- Judge in Zohar bankruptcy case wants full hearing of evidence
- A bankruptcy could roil global market in structured finance
An investment vehicle created by self-styled turnaround queen Lynn Tilton will get a full federal court hearing on a bankruptcy petition that could affect $800 million in debt insured by MBIA Inc. and disrupt the market in structured investment products.
U.S. Bankruptcy Judge Robert Drain in White Plains, New York, said he wants to hold an evidentiary hearing in about two weeks over the petition, filed by Tilton’s Patriarch Partners LLC. The petition would force the vehicle, Zohar I, into bankruptcy. Drain said he wants to determine if a reorganization plan for Zohar, made up of loans to distressed companies, would serve a valid legal purpose or become “a pig in a poke.”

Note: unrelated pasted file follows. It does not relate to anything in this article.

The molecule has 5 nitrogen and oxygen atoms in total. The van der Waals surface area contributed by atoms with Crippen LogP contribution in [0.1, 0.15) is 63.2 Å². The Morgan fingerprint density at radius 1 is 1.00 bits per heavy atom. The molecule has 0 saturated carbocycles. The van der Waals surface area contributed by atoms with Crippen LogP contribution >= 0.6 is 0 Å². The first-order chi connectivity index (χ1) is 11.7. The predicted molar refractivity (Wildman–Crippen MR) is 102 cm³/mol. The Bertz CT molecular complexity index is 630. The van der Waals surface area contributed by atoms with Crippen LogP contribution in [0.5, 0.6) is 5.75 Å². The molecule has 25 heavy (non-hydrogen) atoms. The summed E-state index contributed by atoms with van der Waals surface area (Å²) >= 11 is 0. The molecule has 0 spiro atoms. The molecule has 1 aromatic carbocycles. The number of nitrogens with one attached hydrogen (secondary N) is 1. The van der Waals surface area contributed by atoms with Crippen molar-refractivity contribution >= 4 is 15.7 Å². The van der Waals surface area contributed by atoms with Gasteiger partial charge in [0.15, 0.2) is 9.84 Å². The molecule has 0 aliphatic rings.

“Trillions are at stake,” with “industrywide implications,” Rick Antonoff, a lawyer for Zohar, told the judge in arguing against the petition.
Whether or not the case is quite that momentous, it could upset the market in collateralized loan obligations, or CLOs, securities backed by underlying corporate loans. A forced bankruptcy of Zohar, a CLO, could change the way investors think about the safety of such investments, said Steven Kolyer, a partner in the New York office of Clifford Chance US LLP who specializes in structured finance. Formal bankruptcy proceedings for such investments are rare, so investors are watching this one closely, he said.
Tilton, founder and chief executive of Patriarch, launched Zohar in 2003. Patriarch, which filed the petition on Nov. 22, says it needs bankruptcy court protection from creditors to stop MBIA from foreclosing on the loans and to execute a restructuring of debt that includes over $800 million in notes backed by the bond insurer.
If Drain allows a full Chapter 11 bankruptcy, “we think we could file a plan to pay in full” over time, said Jay Goffman, a lawyer for Patriarch.
MBIA opposes Patriarch’s petition, Greg Diamond, a spokesman, said in a December statement.